Thousands of youths had been placed into the Junior Reserve Officers’ Training Corps, a program funded by the US military designed to open students’ eyes to the so-called idea of a military career.

Iran PressAmerica: In the class, students had to wear military uniforms and obey orders from an instructor who was often yelling, families said, but when they pleaded to be allowed to drop the class, school administrators refused, saying: “It is mandatory.”

JROTC programs, taught by military veterans at some 3,500 high schools across the country, are supposed to be elective, and the Pentagon has said requiring students to take them goes against its guidelines. But The New York Times found thousands of public school students were being funneled into the classes without ever having chosen them, either as an explicit requirement or by being automatically enrolled.

A vast majority of the schools with those high enrollment numbers were attended by a large proportion of nonwhite students and those from low-income households, the Times elsewhere added.

The role of JROTC in US high schools has been a point of debate since the program was founded more than a century ago. During the anti-war battles of the 1970s, protests over what was seen as an attempt to recruit high schoolers to serve in Vietnam prompted some school districts to restrict the program. Most schools gradually phased out any enrollment requirements.

But 50 years later, new conflicts are emerging, as parents in some cities say their children are being forced to put on military uniforms, obey a chain of command and recite patriotic declarations in classes they never wanted to take.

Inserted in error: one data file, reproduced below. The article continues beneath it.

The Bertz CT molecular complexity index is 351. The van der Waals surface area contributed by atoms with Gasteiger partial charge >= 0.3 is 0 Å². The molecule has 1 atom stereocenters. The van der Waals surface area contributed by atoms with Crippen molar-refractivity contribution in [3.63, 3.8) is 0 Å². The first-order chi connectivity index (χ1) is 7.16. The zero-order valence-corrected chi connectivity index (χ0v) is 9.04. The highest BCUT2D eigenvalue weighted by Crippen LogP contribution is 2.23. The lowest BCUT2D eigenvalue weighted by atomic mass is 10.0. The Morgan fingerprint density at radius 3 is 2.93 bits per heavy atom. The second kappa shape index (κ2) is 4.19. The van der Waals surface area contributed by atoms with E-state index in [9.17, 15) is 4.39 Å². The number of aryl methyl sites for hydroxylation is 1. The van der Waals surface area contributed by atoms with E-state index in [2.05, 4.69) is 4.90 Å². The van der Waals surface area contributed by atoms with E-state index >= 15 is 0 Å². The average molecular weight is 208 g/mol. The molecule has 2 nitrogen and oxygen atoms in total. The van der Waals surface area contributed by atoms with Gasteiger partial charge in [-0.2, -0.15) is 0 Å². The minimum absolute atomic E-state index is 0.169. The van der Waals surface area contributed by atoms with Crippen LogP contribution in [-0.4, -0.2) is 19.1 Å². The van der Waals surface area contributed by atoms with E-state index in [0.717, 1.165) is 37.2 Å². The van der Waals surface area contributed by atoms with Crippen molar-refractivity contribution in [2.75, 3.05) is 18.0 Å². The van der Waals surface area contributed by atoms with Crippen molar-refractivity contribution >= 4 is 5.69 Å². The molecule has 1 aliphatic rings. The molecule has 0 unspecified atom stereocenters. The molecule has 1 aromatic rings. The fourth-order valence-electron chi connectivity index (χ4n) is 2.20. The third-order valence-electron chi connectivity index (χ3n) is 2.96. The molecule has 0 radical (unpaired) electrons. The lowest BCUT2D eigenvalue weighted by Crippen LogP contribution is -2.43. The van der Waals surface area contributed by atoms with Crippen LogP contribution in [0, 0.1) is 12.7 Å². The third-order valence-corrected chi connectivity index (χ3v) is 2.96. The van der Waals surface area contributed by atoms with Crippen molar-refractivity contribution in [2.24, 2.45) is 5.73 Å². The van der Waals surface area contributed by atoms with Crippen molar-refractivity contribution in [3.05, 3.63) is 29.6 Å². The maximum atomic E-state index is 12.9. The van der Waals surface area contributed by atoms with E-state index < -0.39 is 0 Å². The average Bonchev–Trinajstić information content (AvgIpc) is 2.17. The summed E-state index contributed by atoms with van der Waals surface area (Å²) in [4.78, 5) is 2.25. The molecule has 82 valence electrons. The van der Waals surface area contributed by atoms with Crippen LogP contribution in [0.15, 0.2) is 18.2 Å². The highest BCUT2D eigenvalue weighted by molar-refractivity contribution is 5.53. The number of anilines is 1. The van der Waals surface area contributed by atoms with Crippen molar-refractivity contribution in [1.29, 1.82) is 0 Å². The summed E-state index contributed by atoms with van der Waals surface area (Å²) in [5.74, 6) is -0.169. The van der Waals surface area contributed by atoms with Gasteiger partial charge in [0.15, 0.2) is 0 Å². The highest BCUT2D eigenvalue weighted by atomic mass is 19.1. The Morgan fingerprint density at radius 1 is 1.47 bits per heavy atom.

JROTC classes, which offer instruction in a wide range of topics, including weapons handling, have provided the military with a valuable way to interact with teenagers at a time when it is facing its most serious recruiting challenge since the end of the Vietnam War.

While Pentagon officials have long insisted JROTC is not a recruiting tool, they have openly discussed expanding the $400-million-a-year program, whose size has already tripled since the 1970s, as a way of drawing more young people into military service. The Army says 44% of all soldiers who entered its ranks in recent years came from a school that offered JROTC.

Critics have long contended the program’s militaristic discipline emphasizes obedience over independence and critical thinking. The program’s textbooks, the Times found, at times falsify or downplay the failings of the US government.